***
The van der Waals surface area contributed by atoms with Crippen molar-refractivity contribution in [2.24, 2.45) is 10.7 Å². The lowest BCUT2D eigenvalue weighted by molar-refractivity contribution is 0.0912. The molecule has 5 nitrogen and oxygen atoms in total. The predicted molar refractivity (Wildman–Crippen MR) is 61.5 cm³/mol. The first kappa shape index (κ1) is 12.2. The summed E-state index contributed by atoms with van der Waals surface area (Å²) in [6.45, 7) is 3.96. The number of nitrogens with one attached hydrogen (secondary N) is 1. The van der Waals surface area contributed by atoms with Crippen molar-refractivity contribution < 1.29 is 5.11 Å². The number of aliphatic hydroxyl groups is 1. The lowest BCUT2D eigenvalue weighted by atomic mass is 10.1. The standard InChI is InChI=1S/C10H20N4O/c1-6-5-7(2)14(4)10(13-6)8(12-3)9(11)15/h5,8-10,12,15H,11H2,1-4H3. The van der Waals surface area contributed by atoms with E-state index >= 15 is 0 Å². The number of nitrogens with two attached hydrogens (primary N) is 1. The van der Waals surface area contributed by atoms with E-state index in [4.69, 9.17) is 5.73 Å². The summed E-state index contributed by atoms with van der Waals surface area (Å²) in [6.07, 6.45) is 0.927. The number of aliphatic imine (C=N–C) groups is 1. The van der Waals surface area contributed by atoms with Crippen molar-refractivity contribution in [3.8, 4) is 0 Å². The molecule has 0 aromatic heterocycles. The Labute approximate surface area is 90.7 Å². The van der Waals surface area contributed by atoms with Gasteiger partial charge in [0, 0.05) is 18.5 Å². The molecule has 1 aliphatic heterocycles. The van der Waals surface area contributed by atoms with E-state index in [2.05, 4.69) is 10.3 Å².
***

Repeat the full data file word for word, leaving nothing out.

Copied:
The van der Waals surface area contributed by atoms with Crippen molar-refractivity contribution in [2.24, 2.45) is 10.7 Å². The lowest BCUT2D eigenvalue weighted by molar-refractivity contribution is 0.0912. The molecule has 5 nitrogen and oxygen atoms in total. The predicted molar refractivity (Wildman–Crippen MR) is 61.5 cm³/mol. The first kappa shape index (κ1) is 12.2. The summed E-state index contributed by atoms with van der Waals surface area (Å²) in [6.45, 7) is 3.96. The number of nitrogens with one attached hydrogen (secondary N) is 1. The van der Waals surface area contributed by atoms with Crippen molar-refractivity contribution < 1.29 is 5.11 Å². The number of aliphatic hydroxyl groups is 1. The lowest BCUT2D eigenvalue weighted by atomic mass is 10.1. The standard InChI is InChI=1S/C10H20N4O/c1-6-5-7(2)14(4)10(13-6)8(12-3)9(11)15/h5,8-10,12,15H,11H2,1-4H3. The van der Waals surface area contributed by atoms with E-state index >= 15 is 0 Å². The number of nitrogens with two attached hydrogens (primary N) is 1. The van der Waals surface area contributed by atoms with E-state index in [4.69, 9.17) is 5.73 Å². The summed E-state index contributed by atoms with van der Waals surface area (Å²) in [6.07, 6.45) is 0.927. The number of aliphatic imine (C=N–C) groups is 1. The van der Waals surface area contributed by atoms with Crippen molar-refractivity contribution in [3.8, 4) is 0 Å². The molecule has 0 aromatic heterocycles. The Labute approximate surface area is 90.7 Å². The van der Waals surface area contributed by atoms with Gasteiger partial charge in [0, 0.05) is 18.5 Å². The molecule has 1 aliphatic heterocycles. The van der Waals surface area contributed by atoms with E-state index in [2.05, 4.69) is 10.3 Å².